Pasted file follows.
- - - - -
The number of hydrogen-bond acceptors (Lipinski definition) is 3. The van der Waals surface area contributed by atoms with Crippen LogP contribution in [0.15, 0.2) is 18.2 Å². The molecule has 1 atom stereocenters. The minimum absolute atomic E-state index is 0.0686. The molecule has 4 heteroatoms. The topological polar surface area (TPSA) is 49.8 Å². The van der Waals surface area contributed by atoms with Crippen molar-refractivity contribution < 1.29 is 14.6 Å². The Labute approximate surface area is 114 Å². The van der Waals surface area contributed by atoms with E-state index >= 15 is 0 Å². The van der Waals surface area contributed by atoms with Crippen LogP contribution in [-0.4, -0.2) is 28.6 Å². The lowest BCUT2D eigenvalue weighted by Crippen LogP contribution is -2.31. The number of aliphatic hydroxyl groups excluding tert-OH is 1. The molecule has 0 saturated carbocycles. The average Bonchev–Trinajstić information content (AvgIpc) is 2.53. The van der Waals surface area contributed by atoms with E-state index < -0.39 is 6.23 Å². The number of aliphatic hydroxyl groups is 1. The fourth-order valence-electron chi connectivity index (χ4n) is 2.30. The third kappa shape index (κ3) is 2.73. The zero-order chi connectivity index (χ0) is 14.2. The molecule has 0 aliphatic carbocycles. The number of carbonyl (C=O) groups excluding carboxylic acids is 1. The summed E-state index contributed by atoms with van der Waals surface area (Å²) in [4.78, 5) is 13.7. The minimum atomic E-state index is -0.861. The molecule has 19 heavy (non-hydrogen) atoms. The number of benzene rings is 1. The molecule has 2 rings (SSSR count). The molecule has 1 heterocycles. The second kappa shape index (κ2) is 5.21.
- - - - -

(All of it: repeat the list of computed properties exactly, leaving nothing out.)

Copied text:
The number of hydrogen-bond acceptors (Lipinski definition) is 3. The van der Waals surface area contributed by atoms with Crippen LogP contribution in [0.15, 0.2) is 18.2 Å². The molecule has 1 atom stereocenters. The minimum absolute atomic E-state index is 0.0686. The molecule has 4 heteroatoms. The topological polar surface area (TPSA) is 49.8 Å². The van der Waals surface area contributed by atoms with Crippen molar-refractivity contribution < 1.29 is 14.6 Å². The Labute approximate surface area is 114 Å². The van der Waals surface area contributed by atoms with E-state index >= 15 is 0 Å². The van der Waals surface area contributed by atoms with Crippen LogP contribution in [-0.4, -0.2) is 28.6 Å². The lowest BCUT2D eigenvalue weighted by Crippen LogP contribution is -2.31. The number of aliphatic hydroxyl groups excluding tert-OH is 1. The molecule has 0 saturated carbocycles. The average Bonchev–Trinajstić information content (AvgIpc) is 2.53. The van der Waals surface area contributed by atoms with E-state index < -0.39 is 6.23 Å². The number of aliphatic hydroxyl groups is 1. The fourth-order valence-electron chi connectivity index (χ4n) is 2.30. The third kappa shape index (κ3) is 2.73. The zero-order chi connectivity index (χ0) is 14.2. The molecule has 0 aliphatic carbocycles. The number of carbonyl (C=O) groups excluding carboxylic acids is 1. The summed E-state index contributed by atoms with van der Waals surface area (Å²) in [4.78, 5) is 13.7. The minimum atomic E-state index is -0.861. The molecule has 19 heavy (non-hydrogen) atoms. The number of benzene rings is 1. The molecule has 2 rings (SSSR count). The molecule has 1 heterocycles. The second kappa shape index (κ2) is 5.21.